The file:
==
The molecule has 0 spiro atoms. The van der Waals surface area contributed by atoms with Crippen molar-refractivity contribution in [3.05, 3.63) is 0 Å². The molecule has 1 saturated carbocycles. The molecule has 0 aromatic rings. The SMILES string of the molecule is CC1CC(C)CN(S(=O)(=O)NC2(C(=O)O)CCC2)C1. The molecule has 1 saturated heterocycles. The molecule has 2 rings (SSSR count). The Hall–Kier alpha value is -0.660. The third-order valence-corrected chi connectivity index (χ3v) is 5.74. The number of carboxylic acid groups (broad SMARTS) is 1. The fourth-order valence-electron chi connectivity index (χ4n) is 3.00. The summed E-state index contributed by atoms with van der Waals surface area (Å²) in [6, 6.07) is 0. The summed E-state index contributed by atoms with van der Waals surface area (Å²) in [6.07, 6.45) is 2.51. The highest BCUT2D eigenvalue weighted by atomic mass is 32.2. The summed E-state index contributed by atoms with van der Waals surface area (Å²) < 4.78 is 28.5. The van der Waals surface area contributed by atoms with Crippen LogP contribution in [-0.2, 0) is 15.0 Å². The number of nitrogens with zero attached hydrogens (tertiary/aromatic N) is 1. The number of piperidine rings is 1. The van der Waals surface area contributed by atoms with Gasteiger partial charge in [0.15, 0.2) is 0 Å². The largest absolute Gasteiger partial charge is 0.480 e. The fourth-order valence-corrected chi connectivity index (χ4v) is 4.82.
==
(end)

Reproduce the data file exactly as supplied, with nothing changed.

The molecule has 0 spiro atoms. The van der Waals surface area contributed by atoms with Crippen molar-refractivity contribution in [3.05, 3.63) is 0 Å². The molecule has 1 saturated carbocycles. The molecule has 0 aromatic rings. The SMILES string of the molecule is CC1CC(C)CN(S(=O)(=O)NC2(C(=O)O)CCC2)C1. The molecule has 1 saturated heterocycles. The molecule has 2 rings (SSSR count). The Hall–Kier alpha value is -0.660. The third-order valence-corrected chi connectivity index (χ3v) is 5.74. The number of carboxylic acid groups (broad SMARTS) is 1. The fourth-order valence-electron chi connectivity index (χ4n) is 3.00. The summed E-state index contributed by atoms with van der Waals surface area (Å²) in [6, 6.07) is 0. The summed E-state index contributed by atoms with van der Waals surface area (Å²) in [6.07, 6.45) is 2.51. The highest BCUT2D eigenvalue weighted by atomic mass is 32.2. The summed E-state index contributed by atoms with van der Waals surface area (Å²) < 4.78 is 28.5. The van der Waals surface area contributed by atoms with Crippen LogP contribution in [-0.2, 0) is 15.0 Å². The number of nitrogens with zero attached hydrogens (tertiary/aromatic N) is 1. The number of piperidine rings is 1. The van der Waals surface area contributed by atoms with Gasteiger partial charge in [0.15, 0.2) is 0 Å². The largest absolute Gasteiger partial charge is 0.480 e. The fourth-order valence-corrected chi connectivity index (χ4v) is 4.82.